The liquid in canned air is what turns to a gas and is what comes out of the nozzle. Most of them use difluoroethane which in liquid form is really cold. It is actually a refrigerant. if you get this on a component it will just evaporate very quickly and not cause really any hard.

As mentioned above canned air really doesn't work that well. I'd just use a vacuum to suck out the majority of the dust. If you want to really do a good job an air compressor of the vac you linked looks like it would work well.
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February 24, 2013 5:32:57 AM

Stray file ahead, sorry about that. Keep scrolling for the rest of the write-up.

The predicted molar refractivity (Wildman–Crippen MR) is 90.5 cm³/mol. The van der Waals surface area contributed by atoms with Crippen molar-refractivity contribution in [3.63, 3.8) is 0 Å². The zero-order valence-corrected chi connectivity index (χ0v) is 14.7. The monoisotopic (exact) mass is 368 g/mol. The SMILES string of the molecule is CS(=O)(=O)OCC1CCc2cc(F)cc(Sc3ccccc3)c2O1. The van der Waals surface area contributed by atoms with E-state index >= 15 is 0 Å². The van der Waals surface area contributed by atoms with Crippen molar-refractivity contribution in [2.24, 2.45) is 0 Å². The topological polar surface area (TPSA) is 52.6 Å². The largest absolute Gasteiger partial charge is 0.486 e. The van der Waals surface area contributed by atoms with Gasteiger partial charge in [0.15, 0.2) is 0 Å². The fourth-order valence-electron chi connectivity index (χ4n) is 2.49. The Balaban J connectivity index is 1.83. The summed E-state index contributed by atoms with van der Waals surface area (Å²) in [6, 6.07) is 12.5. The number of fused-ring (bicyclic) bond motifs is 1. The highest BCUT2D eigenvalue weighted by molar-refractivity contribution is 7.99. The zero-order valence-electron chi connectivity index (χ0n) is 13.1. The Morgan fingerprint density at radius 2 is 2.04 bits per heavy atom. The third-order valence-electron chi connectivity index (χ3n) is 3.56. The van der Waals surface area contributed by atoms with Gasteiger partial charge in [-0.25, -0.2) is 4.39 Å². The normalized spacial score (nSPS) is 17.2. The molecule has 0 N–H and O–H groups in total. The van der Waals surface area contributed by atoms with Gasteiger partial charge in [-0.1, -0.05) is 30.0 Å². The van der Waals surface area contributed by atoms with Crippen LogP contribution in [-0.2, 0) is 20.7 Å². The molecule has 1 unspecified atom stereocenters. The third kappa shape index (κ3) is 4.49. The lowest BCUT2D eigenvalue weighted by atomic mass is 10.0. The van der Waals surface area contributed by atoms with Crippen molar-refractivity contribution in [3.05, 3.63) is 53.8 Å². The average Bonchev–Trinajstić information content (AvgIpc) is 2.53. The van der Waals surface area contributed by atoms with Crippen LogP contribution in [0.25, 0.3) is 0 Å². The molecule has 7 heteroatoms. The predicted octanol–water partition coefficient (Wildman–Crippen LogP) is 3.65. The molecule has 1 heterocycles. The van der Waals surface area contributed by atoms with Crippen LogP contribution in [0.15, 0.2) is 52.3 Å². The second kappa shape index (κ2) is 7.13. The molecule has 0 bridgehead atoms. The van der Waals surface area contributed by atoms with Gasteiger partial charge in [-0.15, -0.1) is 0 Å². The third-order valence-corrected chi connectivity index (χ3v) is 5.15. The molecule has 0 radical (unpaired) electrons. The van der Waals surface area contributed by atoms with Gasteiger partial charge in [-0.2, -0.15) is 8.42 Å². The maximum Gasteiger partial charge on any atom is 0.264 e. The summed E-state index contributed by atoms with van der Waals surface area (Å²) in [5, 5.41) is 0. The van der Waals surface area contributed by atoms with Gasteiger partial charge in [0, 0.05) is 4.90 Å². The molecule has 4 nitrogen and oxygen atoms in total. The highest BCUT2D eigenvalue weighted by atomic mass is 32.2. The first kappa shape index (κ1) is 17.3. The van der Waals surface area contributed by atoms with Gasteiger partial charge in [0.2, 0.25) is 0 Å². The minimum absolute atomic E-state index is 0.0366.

actually, compressed air has always worked well for me, unless it serious dirt, but if youre getting serious dirt in your machine you should clean it out more often, i recently had to clean my moms because there was a fan that went bad, probably because of the dirt because it wouldn't spin. if you clean your system regularly that compressed air should work fine
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a b B Homebuilt system
February 24, 2013 6:19:49 AM

I did PC support for a company with 2000 desktops and we always used canned air with no ill results.
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February 24, 2013 6:30:03 AM

Compressed (canned) air will do absolutely zero damage to your computer, even if you get the refrigerant (the stuff that blows out the nozzle when the can is sideways or upside-down) on your CPU/GPU/RAM/Motherboard.